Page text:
Monday, November 15, 2010

Iris

Well you gotta give a guy credit for being right. Those who have been following my blog along know just how hollow that particular victory can be. My grandpa got up the next morning, played a round of golf, and had lunch at the club with his buddies, where the king of the chicken fingers ate tacos of all things for is last lunch. (I have no idea why I think it is so funny that he did something so out of character on his last day, but I do, he went out with a fiesta.) Sometime during the night he got out of bed, turned on his reading light next to his chair and passed away.

He came home to be buried, at Brookside Cemetery in his home town next to my grandmother (I was two years old, when she passed). Brookside is a place I know as well as my own back yard. Growing up it was someplace I spent a lot of time. It was kitty-corner from my mother’s adopted parent’s house, their nine year-old daughter was buried there, my father’s mother has been buried there, my mother’s adoptive parents were there, and now my grandpa was as well. When we were kids we would all sit on my mom’s parent’s lawn and watch my grandpa march in the Memorial Day parade with the other WWII vets. He was home, where he belonged. I was sad, but I was forewarned.


My husband and I take our girls back to Brookside every Memorial Day for the parade; we walk through the cemetery and read all of the headstones that I know by heart. My kids go looking for the little kids head stones I used to play around as a kid, I guess it is an odd family tradition but it is one of the few we have left from my childhood.

And every year for the past 9 years we go stand at his grave and I think “Just tell me what it is I am supposed to be looking for, Grandpa!” while my kids go around and water everybody else’s flowers.

I have had his written family tree notes, his death certificate, his CCC camp photos, and roster, right here, in my bottom desk drawer – within arms reach for 9 years now. I pull them out now and then and I search names and places and names with places, and nothing speaks to me…

Until 11 days ago when I got this comment on my blog:


"Sitting down? Your grandfather is listed as my Dad's father on his birth certificate in 1940 in Michigan (I grew up in Gibralter). My grandmother was not married. I believe I spoke to your father last year. Not very happy to hear from me. (Email address removed)"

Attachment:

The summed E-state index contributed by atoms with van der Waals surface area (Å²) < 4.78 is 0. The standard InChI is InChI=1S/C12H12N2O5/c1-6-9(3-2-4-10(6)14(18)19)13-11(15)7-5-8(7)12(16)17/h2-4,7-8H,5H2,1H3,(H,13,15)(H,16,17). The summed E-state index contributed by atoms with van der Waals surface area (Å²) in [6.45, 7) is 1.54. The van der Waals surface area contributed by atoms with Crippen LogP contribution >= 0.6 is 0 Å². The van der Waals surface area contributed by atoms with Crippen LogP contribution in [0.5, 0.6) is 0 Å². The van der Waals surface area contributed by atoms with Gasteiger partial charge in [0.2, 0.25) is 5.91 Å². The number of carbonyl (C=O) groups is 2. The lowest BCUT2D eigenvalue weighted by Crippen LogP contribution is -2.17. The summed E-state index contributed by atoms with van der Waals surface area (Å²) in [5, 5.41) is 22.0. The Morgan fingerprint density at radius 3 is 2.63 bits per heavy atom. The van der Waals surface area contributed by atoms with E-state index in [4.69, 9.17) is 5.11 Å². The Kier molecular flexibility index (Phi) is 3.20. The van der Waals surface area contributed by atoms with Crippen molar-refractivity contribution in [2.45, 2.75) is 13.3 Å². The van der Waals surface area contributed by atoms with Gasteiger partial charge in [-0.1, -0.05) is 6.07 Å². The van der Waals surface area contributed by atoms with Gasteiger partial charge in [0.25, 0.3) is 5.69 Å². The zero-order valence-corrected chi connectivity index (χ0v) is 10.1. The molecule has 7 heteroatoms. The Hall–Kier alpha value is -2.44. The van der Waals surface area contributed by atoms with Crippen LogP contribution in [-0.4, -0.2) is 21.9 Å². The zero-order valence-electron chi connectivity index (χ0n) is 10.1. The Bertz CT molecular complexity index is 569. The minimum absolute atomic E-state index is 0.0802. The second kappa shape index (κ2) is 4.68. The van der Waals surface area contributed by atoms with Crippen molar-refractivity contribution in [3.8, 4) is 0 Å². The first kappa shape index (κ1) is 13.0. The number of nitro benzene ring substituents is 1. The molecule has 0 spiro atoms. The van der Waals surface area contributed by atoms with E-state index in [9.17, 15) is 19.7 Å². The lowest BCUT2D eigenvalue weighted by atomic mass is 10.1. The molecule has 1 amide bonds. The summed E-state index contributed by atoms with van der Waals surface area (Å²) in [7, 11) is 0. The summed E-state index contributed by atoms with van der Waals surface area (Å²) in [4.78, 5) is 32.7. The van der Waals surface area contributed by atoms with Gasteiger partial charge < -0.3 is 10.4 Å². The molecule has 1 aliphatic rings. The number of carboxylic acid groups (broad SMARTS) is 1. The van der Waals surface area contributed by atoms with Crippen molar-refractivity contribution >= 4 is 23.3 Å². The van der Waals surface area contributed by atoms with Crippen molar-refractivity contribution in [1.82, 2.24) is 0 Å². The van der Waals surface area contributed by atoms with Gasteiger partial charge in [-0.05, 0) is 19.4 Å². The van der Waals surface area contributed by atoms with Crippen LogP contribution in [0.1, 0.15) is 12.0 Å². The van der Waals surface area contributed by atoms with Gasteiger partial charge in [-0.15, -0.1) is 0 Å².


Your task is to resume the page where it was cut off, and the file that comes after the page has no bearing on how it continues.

I have to admit, mental math is not my strong suit. Umm, ok, my sister was born in ’63, my dad was born in '43, Grandpa was born in '22…so his dad is 3 years older than my dad…when did my grandma and grandpa get married… let me look, right her in grandpas stuff…1941.

Holly COW! Somehow that makes complete sense.

I imagine most people would get a message like that and just dismiss it as some internet wack-job running a scam, but I have lived in adopt-a-land my whole life where secrets and lies prevail and stranger things happen all the time.

According to him my grandpa had another son, my dad had a brother, we had an uncle and cousins, we have Koffron family.

The only thing about it that didn’t make sense to me was how my Grandpa, the one who never really knew his father, the one who, was shoved off on anyone willing to take him by his mother, the one who was bitterly disappointed in what a failure his son was as a father to his grandchildren, have known he had a child and not raise them? He was 17, a boy in a man's world, with no family.  I'm not saying it is right but I get it.

Maybe he didn’t know, I thought. Well he knew something and he wasn’t happy with himself about it 61 years latter.

There are still a few missing pieces, or lose ends I would like to tie up. Some details I am curious about, but I am pretty sure we are flesh and blood.

I still wish he could have just came out and told me himself - I would have understood, I would not have loved him any less.

I feel relief. My grandpa sent me on a quest for the truth about something and in the end the something found me. I wish we could have found each other while my grandpa was still alive, they would have really liked him, he was gruff but loving. My grandpa would have been happy to know his oldest son had a good life. He would have liked to have had some more grandchildren who didn’t keep him up nights worrying. I wish we could have found each other before my uncle, my dad’s brother passed away last March, his kids thought the world of him. But that is when his son found the birth certificate and started looking for us.

70 years and two generations later we all just want to know who we are, our kin, our tribe, our clan.


And I don't want the world to see me
Cause I don't think that they'd understand
When everything's made to be broken
I just want you to know who I am


* This post is a part of my National Adoption Awareness Month, a post every day in November campaign, to remind perspective adoptive parents that there are 140,000 kids for whom family preservation is not an option, who through no fault of their own are currently available for adoption in the U. S. foster care system, right here in our own back yard.  If you are considering adoption please consider adopting a foster child or becoming a foster parent.  It could change a child’s life.

4 Comments:

Linda said...

Wow!!! So now you have another branch!! It's exciting!

Anastasia said...

That is amazing! The internet makes the world so small! Could I get your email, I had a question for you. Mine's sweetbutterbliss@gmail.com

Just Me said...

Wow! It is a small world. I keep hoping that someday my father (or someone related to him) will find me but in my heart of hearts I know... that just won't happen. I wish you luck in maintaining this new found connection!

~Tatum~ said...

WOW!!! Amazing

 
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